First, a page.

Even after there was a pretty good steam engine, railroads were still running on horsepower and engineers were skeptical that a machine could navigate the steep grades and sharp turns. Peter Cooper cobbled together a locomotive, The Tom Thumb, but the Stockton & Stokes Stagecoach company was determined to humiliate it so they literally had it race against a horse, which it lost (but did better than people were expecting).
So that thing that you made as a craft project in first grade where you tie some cans together and talk to your frenemy on the other side of the room was basically the first telephone. Robert Hooke is credited with inventing the "tin can telephone" around 1667.
The electrical telephone was invented after making successive improvements to the electrical telegraph and early versions kind of sucked. The sound quality was bad and it was powered by a battery that leaked acid. There's an apparently made up quote from Western Union, but with some truth behind it nonetheless, where someone explains,
the voice is very weak and indistinct, and grows even weaker when long wires are used between the transmitter and receiver. Technically, we do not see that this device will be ever capable of sending recognizable speech over a distance of several miles...
The electricians of our company have developed all the significant improvements in the telegraph art to date, and we see no reason why a group of outsiders, with extravagant and impractical ideas, should be entertained, when they have not the slightest idea of the true problems involved. Mr. G.G. Hubbard’s fanciful predictions, while they sound rosy, are based on wild-eyed imagination and lack of understanding of the technical and economic facts of the situation, and a posture of ignoring the obvious limitations of his device, which is hardly more than a toy
So in a pretty big #fail, that should all make us feel a little better about rejection, Western Union passed on Bell's telephone patent. For a short time, the tin can telephone was actually marketed as a competitor to the electrical telephone because it didn't fall under the latter's patent.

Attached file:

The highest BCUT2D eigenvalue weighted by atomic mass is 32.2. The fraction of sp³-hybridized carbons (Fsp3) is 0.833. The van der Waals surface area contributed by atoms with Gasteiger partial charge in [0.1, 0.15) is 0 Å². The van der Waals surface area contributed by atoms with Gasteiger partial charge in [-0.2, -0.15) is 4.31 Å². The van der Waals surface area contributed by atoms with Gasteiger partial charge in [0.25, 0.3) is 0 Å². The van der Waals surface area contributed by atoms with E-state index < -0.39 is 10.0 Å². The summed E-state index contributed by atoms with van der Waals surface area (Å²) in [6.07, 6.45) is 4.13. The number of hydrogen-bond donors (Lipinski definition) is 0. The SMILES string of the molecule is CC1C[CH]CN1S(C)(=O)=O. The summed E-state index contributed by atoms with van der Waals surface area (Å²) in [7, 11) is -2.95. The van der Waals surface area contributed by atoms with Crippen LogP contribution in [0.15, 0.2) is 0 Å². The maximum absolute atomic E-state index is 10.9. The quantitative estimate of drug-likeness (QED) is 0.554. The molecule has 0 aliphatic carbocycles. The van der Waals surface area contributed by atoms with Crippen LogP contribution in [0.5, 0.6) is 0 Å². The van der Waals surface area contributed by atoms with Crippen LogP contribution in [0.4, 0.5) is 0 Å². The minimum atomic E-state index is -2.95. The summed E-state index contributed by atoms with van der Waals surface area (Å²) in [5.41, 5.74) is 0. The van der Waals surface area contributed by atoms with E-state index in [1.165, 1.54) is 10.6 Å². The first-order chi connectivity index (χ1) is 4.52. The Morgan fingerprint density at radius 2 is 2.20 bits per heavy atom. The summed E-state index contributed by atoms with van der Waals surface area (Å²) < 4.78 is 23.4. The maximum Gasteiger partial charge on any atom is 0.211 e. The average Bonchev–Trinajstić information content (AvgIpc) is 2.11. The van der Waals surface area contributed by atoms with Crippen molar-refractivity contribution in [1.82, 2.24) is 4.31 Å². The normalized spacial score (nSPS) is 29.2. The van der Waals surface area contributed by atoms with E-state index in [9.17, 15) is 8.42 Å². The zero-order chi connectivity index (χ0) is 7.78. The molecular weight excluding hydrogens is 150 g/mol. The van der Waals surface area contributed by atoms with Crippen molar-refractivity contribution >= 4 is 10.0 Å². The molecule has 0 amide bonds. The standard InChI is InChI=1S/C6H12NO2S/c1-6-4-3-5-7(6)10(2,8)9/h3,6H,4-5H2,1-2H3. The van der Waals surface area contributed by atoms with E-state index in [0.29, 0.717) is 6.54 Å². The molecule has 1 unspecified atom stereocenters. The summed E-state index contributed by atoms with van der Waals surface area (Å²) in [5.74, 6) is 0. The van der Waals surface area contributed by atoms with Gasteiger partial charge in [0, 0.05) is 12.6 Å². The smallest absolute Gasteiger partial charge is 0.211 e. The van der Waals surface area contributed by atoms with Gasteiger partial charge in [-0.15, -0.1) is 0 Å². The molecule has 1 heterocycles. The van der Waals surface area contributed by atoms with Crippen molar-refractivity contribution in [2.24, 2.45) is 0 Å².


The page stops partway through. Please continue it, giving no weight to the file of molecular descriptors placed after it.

Then, even after telephones got better, people had a bunch of weird reactions to this new technology. Even when people though telephones were cool, according to a New Yorker article from 1933, they "they no more thought of getting one of their own than the average man now thinks of getting an airplane". People were also afraid of them. They though they might electrocute them, they though they would destroy social skills, and their ability to separate "spirit from matter" even spurred a bunch of research into the supernatural.
The first steam wagon that wasn't a toy was probably Cugnot's "Fardier à vapeur" used by the French Army. It didn't have a long life because it wasn't very stable and had performance issues. Then there was Richard Trevithick's Puffing Devil which people thought was pretty cool, but which also overheated and caught fire only a few days after he took people on a test ride.
Britain's Locomotive Acts can illustrate a bit of how receptive people were to the first road locomotives. They
limited the speed of self-propelled vehicles to 2 mph (3.2 km/hr) in the city and 4 mph (6.4 km/h) in the country. It also stipulated that every vehicle must have a man walking in front of it, either waving a red flag or holding a lantern, so as to warn on-comers
Even in the 1890s, cars were pretty much only owned by the wealthy. There were exciting and deadly car races and people complaining that cars ruined the tranquility of the country.
Horace Rackham, Henry's Fords lawyer, famously said, "The horse is here to stay but the automobile is only a novelty — a fad."
There's just too much good stuff here. Here is just a list of some early quotes from internet haters for your enjoyment:
Clifford Stoll, scientist, author, teacher, had some serious internet doubts:
After two decades online, I’m perplexed. It’s not that I haven’t had a gas of a good time on the Internet. I’ve met great people and even caught a hacker or two. But today, I’m uneasy about this most trendy and oversold community. Visionaries see a future of telecommuting workers, interactive libraries and multimedia classrooms. They speak of electronic town meetings and virtual communities. Commerce and business will shift from offices and malls to networks and modems. And the freedom of digital networks will make government more democratic.Baloney.
Do our computer pundits lack all common sense? The truth in no online database will replace your daily newspaper, no CD-ROM can take the place of a competent teacher and no computer network will change the way government works.
Robert Metcalfe, co-inventor of Ethernet predicts:
“I predict the Internet will soon go spectacularly supernova and in 1996 catastrophically collapse.”
Waring Partridge, telecommunications expert in 1995:
Most things that succeed don't require retraining 250 million people.
Of course, history has also had its fair share of whoopsies. Radium was the Açaí berry of the early 20th century until people’s jaws started falling off. Boat cars never really took off. None of the attempts at a time machine have really panned out as far as we know. It’s hard to know what will work out, but a lot of what people think won’t actually will.
So as Kid Cudi suggests, “getting our dream, people told me slow my roll… fuck that I’m a do just what I want, looking ahead no turning back… everything that’s shine ain’t always gonna be gold [but]…I’ll be fine once I get it…I’ll be good”.